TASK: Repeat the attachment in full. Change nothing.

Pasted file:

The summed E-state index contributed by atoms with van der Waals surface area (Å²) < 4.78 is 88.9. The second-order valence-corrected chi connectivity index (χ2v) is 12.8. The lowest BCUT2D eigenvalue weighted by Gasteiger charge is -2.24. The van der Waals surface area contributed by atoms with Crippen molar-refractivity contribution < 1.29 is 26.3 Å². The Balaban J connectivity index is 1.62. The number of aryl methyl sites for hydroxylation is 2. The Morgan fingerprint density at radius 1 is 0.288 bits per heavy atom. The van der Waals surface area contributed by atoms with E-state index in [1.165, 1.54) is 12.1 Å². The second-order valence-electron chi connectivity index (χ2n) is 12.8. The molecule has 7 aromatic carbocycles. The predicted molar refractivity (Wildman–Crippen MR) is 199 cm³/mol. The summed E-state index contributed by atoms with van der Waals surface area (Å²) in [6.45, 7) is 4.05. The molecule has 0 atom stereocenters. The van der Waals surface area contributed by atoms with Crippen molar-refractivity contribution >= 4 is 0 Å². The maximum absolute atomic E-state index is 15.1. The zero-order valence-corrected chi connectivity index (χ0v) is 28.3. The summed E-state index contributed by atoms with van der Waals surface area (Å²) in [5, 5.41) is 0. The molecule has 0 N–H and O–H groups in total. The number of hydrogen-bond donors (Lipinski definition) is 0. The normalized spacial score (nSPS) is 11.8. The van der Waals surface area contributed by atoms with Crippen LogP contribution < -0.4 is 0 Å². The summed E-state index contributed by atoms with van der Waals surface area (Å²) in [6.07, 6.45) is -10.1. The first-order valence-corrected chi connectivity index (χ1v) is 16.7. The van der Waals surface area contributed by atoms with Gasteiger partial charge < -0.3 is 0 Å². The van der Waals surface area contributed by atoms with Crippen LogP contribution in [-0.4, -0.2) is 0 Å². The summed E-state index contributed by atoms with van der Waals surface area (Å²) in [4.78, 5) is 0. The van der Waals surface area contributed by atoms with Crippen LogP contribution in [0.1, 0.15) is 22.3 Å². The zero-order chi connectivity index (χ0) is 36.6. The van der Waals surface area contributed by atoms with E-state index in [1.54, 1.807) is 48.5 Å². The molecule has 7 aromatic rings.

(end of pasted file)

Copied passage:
The summed E-state index contributed by atoms with van der Waals surface area (Å²) < 4.78 is 88.9. The second-order valence-corrected chi connectivity index (χ2v) is 12.8. The lowest BCUT2D eigenvalue weighted by Gasteiger charge is -2.24. The van der Waals surface area contributed by atoms with Crippen molar-refractivity contribution < 1.29 is 26.3 Å². The Balaban J connectivity index is 1.62. The number of aryl methyl sites for hydroxylation is 2. The Morgan fingerprint density at radius 1 is 0.288 bits per heavy atom. The van der Waals surface area contributed by atoms with E-state index in [1.165, 1.54) is 12.1 Å². The second-order valence-electron chi connectivity index (χ2n) is 12.8. The molecule has 7 aromatic carbocycles. The predicted molar refractivity (Wildman–Crippen MR) is 199 cm³/mol. The summed E-state index contributed by atoms with van der Waals surface area (Å²) in [6.45, 7) is 4.05. The molecule has 0 atom stereocenters. The van der Waals surface area contributed by atoms with Crippen molar-refractivity contribution >= 4 is 0 Å². The maximum absolute atomic E-state index is 15.1. The zero-order valence-corrected chi connectivity index (χ0v) is 28.3. The summed E-state index contributed by atoms with van der Waals surface area (Å²) in [5, 5.41) is 0. The molecule has 0 N–H and O–H groups in total. The number of hydrogen-bond donors (Lipinski definition) is 0. The normalized spacial score (nSPS) is 11.8. The van der Waals surface area contributed by atoms with Crippen LogP contribution < -0.4 is 0 Å². The summed E-state index contributed by atoms with van der Waals surface area (Å²) in [6.07, 6.45) is -10.1. The first-order valence-corrected chi connectivity index (χ1v) is 16.7. The van der Waals surface area contributed by atoms with Gasteiger partial charge < -0.3 is 0 Å². The van der Waals surface area contributed by atoms with Crippen LogP contribution in [-0.4, -0.2) is 0 Å². The summed E-state index contributed by atoms with van der Waals surface area (Å²) in [4.78, 5) is 0. The van der Waals surface area contributed by atoms with Crippen LogP contribution in [0.1, 0.15) is 22.3 Å². The zero-order chi connectivity index (χ0) is 36.6. The van der Waals surface area contributed by atoms with E-state index in [1.54, 1.807) is 48.5 Å². The molecule has 7 aromatic rings.